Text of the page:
Aunt Ruthie: Art through the Ages

My Mennonite Aunt Ruthie Longenecker is elderly now. She has always loved art and is still producing beautiful things nearing age 97. Like Mary Delany, known for her exquisite scissors art, age is no hindrance to creativity.

Note the red and teal crayons in Ruthie’s hand here.

 RuthieCrayons

My Artist/Aunt/Teacher Ruthie now lives in a retirement community, where she took an art course several months ago. I have no way of knowing whether the instructor suggested the topic or not, but one thing is certain, her images reflect her deep love of plant and animal life.

ForsythiaRuthie

Bunnies with trees - neon image a reflection of wall date/time reminder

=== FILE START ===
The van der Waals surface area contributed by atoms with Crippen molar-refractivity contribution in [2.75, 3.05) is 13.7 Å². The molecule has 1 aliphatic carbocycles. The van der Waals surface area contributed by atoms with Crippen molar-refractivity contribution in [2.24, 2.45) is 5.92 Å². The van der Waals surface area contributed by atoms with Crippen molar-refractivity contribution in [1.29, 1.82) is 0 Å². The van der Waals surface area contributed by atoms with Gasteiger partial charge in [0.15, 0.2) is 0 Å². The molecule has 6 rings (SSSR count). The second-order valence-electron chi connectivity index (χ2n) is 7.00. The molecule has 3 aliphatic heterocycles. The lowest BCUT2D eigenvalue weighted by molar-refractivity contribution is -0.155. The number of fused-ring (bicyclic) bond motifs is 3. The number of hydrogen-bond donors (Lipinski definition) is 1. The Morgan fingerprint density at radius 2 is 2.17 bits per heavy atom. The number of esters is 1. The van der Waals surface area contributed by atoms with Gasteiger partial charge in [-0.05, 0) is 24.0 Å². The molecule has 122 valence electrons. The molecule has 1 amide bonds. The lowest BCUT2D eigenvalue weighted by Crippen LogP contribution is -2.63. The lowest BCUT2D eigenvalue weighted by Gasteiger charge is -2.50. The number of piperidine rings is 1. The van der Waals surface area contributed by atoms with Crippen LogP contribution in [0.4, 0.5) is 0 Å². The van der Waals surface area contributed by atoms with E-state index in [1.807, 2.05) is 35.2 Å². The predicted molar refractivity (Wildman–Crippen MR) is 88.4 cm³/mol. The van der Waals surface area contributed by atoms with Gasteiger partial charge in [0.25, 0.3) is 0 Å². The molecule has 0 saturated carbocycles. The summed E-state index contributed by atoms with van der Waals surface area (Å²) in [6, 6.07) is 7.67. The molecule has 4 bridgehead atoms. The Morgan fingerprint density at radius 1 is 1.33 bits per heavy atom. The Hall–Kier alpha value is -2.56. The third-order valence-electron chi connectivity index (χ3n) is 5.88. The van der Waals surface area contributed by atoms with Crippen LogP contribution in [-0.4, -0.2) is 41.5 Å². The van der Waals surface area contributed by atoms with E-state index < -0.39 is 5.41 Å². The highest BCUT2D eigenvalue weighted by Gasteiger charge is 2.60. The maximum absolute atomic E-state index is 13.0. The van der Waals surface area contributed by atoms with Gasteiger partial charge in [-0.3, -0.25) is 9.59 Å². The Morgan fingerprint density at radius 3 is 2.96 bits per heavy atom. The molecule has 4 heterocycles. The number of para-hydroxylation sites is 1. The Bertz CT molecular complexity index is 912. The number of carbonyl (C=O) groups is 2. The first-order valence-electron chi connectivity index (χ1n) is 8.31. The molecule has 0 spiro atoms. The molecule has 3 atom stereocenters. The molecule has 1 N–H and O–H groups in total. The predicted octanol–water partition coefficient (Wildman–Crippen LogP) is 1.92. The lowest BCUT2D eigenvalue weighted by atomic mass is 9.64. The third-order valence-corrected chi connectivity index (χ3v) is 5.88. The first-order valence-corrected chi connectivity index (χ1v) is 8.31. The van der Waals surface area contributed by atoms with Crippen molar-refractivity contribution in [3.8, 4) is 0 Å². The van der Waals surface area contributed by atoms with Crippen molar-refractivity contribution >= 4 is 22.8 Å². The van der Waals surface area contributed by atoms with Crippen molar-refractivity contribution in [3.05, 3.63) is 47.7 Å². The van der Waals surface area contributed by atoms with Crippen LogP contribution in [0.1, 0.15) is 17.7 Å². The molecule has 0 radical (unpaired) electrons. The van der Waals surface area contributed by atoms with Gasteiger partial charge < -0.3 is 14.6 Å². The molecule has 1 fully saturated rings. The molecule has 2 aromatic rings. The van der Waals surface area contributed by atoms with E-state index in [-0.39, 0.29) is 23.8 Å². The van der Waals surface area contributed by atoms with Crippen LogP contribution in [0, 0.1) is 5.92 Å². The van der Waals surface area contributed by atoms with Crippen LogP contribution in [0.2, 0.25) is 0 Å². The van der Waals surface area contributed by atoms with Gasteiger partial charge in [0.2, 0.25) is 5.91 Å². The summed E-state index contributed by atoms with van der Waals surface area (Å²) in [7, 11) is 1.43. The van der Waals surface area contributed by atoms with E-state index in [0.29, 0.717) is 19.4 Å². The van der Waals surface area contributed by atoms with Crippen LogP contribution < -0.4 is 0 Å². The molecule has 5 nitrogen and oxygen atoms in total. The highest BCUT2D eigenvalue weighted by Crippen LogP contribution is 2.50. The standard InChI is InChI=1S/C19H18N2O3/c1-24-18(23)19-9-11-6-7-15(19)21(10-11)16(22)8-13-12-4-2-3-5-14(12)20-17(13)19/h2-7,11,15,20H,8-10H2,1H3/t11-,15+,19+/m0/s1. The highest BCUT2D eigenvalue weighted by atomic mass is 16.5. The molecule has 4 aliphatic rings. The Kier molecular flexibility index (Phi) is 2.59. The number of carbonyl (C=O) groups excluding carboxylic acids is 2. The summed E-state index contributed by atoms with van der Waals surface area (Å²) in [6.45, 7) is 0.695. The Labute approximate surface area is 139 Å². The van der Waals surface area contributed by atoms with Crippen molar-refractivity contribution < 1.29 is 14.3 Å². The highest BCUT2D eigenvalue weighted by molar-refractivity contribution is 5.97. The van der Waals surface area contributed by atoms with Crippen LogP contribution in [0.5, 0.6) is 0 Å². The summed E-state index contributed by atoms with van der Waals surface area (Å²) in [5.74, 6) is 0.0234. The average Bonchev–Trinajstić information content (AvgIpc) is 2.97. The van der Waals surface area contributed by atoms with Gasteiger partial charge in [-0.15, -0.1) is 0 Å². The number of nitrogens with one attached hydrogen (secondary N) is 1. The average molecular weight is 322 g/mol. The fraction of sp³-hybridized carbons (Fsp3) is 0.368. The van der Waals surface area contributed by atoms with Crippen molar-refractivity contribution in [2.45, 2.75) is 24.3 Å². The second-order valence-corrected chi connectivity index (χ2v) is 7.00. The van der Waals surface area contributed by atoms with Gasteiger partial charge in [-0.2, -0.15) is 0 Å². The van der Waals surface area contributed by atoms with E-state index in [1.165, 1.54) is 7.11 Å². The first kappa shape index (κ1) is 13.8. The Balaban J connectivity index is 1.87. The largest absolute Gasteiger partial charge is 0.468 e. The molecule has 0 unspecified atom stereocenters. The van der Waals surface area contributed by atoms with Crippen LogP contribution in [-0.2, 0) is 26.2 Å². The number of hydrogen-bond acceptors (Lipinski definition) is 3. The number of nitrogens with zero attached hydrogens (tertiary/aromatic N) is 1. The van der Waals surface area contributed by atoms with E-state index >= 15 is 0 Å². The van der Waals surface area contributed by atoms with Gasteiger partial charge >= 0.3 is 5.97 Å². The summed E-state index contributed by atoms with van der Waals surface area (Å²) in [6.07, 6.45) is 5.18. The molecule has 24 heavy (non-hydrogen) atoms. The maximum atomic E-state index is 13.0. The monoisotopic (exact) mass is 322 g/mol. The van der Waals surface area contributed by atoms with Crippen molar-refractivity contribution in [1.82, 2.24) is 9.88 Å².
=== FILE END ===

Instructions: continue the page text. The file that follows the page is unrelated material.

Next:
Bunnies with trees – neon image a reflection of Ruthie’s wall date/time reminder
Droopy daisy petals contrast to erect bunny ears
Droopy daisy petals contrast with erect bunny ears

SandCastleRuthie

Aunt Ruthie, also my teacher in Grades 1-4 at Rheems Elementary School, splashed art all over our curriculum in addition to construction paper creations most every school child makes:

  • Clay moldings fired in a tiny kiln
  • Finger paints – My favorite, blending red and blue to make purple!
  • Jig-saw cut-outs made into wall hangings
  • Plaster of Paris figures

True, she taught the 3 R’s – reading, writing, and ‘rithmetic. I excelled in reading and was often chosen to read aloud “with expression” when the school superintendent appeared in the classroom. However, arithmetic was a different matter. I can still conjure up an image of her brown, beveled ruler dancing ominously above my hand, white-knuckled while struggling to line up 4-digit numbers vertically so the sums would add up correctly.